Since 2018, India’s working-age population (people between 15 and 64 years of age) has grown larger than its dependant population — children aged 14 or below as well as people above 65 years of age. This bulge in the working-age population is going to last till 2055.
Prof. K. Nagaraj, retired Professor of Madras Institute of Developmental Studies and a visiting faculty at Asian College of Journalism, Chennai, told BE, “The fact that a large proportion of our population comprises the youth by itself does not make them a ‘dividendʼ. One has to have a mix of enabling conditions in place for this to happen and we are woefully inadequate in terms of those conditions. Or, to put it even more simply, unless the large proportion - and the number - of young in this country are provided with the wherewithal to acquire and use modern skills that a modernising economy needs, this 'dividend' may not fructify. There is no automaticity, or guarantee, that this transition will happen on its own or by the market mechanism. The state would have to formulate and implement a coherent policy on the enabling conditions for this to happen.”
Nagaraj thinks that there are broadly two sets of constraints that need to be addressed. The first is related to constraints on skill acquisition and the second is constraints on skill utilisation. These two sets of constraints are particularly binding in the case of the young who are first-time entrants in the employment market and these constraints also can vary a great deal across social groups depending on class, caste, gender and location.
Nagaraj stated, “Let me give a couple of examples on what I mean by these constraints. One obvious constraint on acquisition of modern skills is lack of access to education. Education provides the basis for acquisition, adaptation and innovation of modern skills and on this front our record has been woefully inadequate. The high dropout rates at the primary and secondary levels themselves, the low overall level of access to higher education and very importantly, extremely high and persistent - and even increasing - levels of inequalities based on class, caste, gender and location in access to education all testify to this very poor record. And unless we find remedy for this situation through appropriate state policies, a large section of the youth will not be able to acquire modern skills, a modernising, dynamic economy would require and they will just join the already bloated informal economy.”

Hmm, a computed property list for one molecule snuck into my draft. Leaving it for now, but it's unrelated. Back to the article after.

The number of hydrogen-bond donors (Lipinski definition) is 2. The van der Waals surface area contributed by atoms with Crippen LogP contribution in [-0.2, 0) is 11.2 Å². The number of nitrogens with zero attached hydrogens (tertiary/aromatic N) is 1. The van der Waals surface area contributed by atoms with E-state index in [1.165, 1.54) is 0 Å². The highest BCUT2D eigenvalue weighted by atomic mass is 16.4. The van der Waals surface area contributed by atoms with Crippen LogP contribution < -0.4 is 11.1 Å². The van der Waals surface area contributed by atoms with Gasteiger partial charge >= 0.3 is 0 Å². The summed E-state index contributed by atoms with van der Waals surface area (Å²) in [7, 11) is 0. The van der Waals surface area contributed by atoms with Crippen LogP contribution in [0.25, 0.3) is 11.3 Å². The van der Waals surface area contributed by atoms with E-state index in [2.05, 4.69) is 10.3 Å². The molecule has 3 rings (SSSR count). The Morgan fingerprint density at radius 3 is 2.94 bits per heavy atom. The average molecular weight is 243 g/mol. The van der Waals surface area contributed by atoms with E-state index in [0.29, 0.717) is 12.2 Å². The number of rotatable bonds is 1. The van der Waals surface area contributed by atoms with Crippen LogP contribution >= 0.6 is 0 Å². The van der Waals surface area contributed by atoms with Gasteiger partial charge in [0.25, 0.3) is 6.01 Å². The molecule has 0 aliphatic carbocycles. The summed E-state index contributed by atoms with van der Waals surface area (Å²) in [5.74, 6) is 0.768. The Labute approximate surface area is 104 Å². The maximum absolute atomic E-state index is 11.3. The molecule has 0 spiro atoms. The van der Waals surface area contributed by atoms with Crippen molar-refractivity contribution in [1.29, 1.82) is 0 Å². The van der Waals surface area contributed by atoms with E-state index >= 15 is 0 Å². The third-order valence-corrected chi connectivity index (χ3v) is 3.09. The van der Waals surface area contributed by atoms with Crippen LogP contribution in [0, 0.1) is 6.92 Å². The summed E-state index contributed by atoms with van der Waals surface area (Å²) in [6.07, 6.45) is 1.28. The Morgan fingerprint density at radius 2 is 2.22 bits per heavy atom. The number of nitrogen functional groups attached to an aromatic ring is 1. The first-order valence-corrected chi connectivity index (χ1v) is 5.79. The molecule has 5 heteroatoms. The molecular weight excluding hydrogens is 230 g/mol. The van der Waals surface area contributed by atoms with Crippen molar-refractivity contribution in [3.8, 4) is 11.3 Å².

But these constraints are not just economic. They could also be social. Take, for example, the young females. The constraints they have to face in acquisition of skills could be particularly severe given that they carry the burden of all domestic work. The role that gender based inequalities play in all these is all too obvious. As for the constraints on skill utilisation, the obvious example would be lack of effective demand. Even if skills are acquired, if there is no demand for these skills - an issue underlying in the present crisis in the economy - these skills will not be put to use.
In the short-term, can the so-called ‘demographic dividendʼ be leveraged to deal with problems of overall low growth, the agrarian crisis and rural-urban inequalities?
Nagaraj stated, “I do think that with appropriate public policies, the large stock of rural labour force - which consists mostly of rather unskilled or semi-skilled youth who are mostly underemployed - can be put to use for the creation of productive assets in rural areas. This could be done through large scale increase in public expenditure on a programme like MGNREGA. This should put some purchasing power in the hands of the rural poor and hence increase consumption demand in the economy. Additionally, it will also help to mitigate the problem of underemployment to some extent if it is planned and implemented properly through a decentralised panchayat set up. It can add to productive rural assets and hence lead to some relief to the agricultural sector. Apart from this, I think the MSMEs that are in a major crisis, can be revived through proper fiscal incentives. This could be done in both rural and urban areas.”